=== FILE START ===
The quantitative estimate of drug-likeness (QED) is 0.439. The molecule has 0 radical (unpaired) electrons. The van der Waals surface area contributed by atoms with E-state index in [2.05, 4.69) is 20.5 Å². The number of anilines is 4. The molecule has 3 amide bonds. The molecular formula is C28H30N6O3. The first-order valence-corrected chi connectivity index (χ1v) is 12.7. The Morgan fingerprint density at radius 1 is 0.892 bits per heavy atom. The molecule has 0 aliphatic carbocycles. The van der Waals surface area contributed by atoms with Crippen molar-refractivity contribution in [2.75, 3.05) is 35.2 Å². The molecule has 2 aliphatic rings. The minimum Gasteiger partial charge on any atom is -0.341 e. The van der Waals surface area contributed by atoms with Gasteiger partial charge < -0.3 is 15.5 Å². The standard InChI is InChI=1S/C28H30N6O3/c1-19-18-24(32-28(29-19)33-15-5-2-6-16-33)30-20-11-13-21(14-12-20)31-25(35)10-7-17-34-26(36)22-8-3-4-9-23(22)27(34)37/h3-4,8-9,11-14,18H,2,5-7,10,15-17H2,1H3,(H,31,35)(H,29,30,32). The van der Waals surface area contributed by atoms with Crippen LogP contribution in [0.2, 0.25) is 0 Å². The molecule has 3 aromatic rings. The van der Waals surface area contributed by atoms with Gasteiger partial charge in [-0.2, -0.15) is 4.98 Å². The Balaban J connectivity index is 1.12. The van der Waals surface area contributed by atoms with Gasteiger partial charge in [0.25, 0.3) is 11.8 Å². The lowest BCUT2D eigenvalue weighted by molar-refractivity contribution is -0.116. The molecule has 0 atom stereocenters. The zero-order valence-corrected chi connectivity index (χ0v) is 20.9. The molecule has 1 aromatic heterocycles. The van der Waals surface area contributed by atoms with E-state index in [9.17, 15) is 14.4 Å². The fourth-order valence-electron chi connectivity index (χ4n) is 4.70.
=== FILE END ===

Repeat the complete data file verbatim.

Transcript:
The quantitative estimate of drug-likeness (QED) is 0.439. The molecule has 0 radical (unpaired) electrons. The van der Waals surface area contributed by atoms with E-state index in [2.05, 4.69) is 20.5 Å². The number of anilines is 4. The molecule has 3 amide bonds. The molecular formula is C28H30N6O3. The first-order valence-corrected chi connectivity index (χ1v) is 12.7. The Morgan fingerprint density at radius 1 is 0.892 bits per heavy atom. The molecule has 0 aliphatic carbocycles. The van der Waals surface area contributed by atoms with Crippen molar-refractivity contribution in [2.75, 3.05) is 35.2 Å². The molecule has 2 aliphatic rings. The minimum Gasteiger partial charge on any atom is -0.341 e. The van der Waals surface area contributed by atoms with Gasteiger partial charge < -0.3 is 15.5 Å². The standard InChI is InChI=1S/C28H30N6O3/c1-19-18-24(32-28(29-19)33-15-5-2-6-16-33)30-20-11-13-21(14-12-20)31-25(35)10-7-17-34-26(36)22-8-3-4-9-23(22)27(34)37/h3-4,8-9,11-14,18H,2,5-7,10,15-17H2,1H3,(H,31,35)(H,29,30,32). The van der Waals surface area contributed by atoms with Crippen LogP contribution in [0.2, 0.25) is 0 Å². The molecule has 3 aromatic rings. The van der Waals surface area contributed by atoms with Gasteiger partial charge in [-0.2, -0.15) is 4.98 Å². The Balaban J connectivity index is 1.12. The van der Waals surface area contributed by atoms with Gasteiger partial charge in [0.25, 0.3) is 11.8 Å². The lowest BCUT2D eigenvalue weighted by molar-refractivity contribution is -0.116. The molecule has 0 atom stereocenters. The zero-order valence-corrected chi connectivity index (χ0v) is 20.9. The molecule has 1 aromatic heterocycles. The van der Waals surface area contributed by atoms with E-state index in [9.17, 15) is 14.4 Å². The fourth-order valence-electron chi connectivity index (χ4n) is 4.70.